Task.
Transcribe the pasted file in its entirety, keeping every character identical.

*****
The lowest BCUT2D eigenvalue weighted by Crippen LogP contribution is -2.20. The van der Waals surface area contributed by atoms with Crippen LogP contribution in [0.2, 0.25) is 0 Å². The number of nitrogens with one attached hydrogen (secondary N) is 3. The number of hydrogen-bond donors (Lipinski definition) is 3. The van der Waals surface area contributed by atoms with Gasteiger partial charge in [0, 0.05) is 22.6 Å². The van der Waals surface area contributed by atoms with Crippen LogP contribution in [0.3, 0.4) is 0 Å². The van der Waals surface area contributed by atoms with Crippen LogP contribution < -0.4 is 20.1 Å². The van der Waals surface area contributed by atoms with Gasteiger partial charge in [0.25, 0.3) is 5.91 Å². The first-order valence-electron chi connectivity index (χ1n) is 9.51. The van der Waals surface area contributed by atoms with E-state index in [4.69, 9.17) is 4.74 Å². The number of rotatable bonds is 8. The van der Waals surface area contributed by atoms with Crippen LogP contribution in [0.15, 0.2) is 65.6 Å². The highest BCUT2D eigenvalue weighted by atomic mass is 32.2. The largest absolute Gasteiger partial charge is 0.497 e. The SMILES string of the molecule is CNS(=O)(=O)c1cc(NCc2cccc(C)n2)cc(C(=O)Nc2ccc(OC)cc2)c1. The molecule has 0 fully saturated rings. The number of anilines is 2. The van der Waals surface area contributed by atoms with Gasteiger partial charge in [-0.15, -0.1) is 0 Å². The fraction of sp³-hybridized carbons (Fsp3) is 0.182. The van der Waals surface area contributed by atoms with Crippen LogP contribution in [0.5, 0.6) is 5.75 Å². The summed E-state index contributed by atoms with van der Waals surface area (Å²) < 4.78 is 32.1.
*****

The lowest BCUT2D eigenvalue weighted by Crippen LogP contribution is -2.20. The van der Waals surface area contributed by atoms with Crippen LogP contribution in [0.2, 0.25) is 0 Å². The number of nitrogens with one attached hydrogen (secondary N) is 3. The number of hydrogen-bond donors (Lipinski definition) is 3. The van der Waals surface area contributed by atoms with Gasteiger partial charge in [0, 0.05) is 22.6 Å². The van der Waals surface area contributed by atoms with Crippen LogP contribution in [0.3, 0.4) is 0 Å². The van der Waals surface area contributed by atoms with Crippen LogP contribution < -0.4 is 20.1 Å². The van der Waals surface area contributed by atoms with Gasteiger partial charge in [0.25, 0.3) is 5.91 Å². The first-order valence-electron chi connectivity index (χ1n) is 9.51. The van der Waals surface area contributed by atoms with E-state index in [4.69, 9.17) is 4.74 Å². The number of rotatable bonds is 8. The van der Waals surface area contributed by atoms with Crippen LogP contribution in [0.15, 0.2) is 65.6 Å². The highest BCUT2D eigenvalue weighted by atomic mass is 32.2. The largest absolute Gasteiger partial charge is 0.497 e. The SMILES string of the molecule is CNS(=O)(=O)c1cc(NCc2cccc(C)n2)cc(C(=O)Nc2ccc(OC)cc2)c1. The molecule has 0 fully saturated rings. The number of anilines is 2. The van der Waals surface area contributed by atoms with Gasteiger partial charge in [-0.15, -0.1) is 0 Å². The fraction of sp³-hybridized carbons (Fsp3) is 0.182. The van der Waals surface area contributed by atoms with Crippen LogP contribution in [0.5, 0.6) is 5.75 Å². The summed E-state index contributed by atoms with van der Waals surface area (Å²) < 4.78 is 32.1.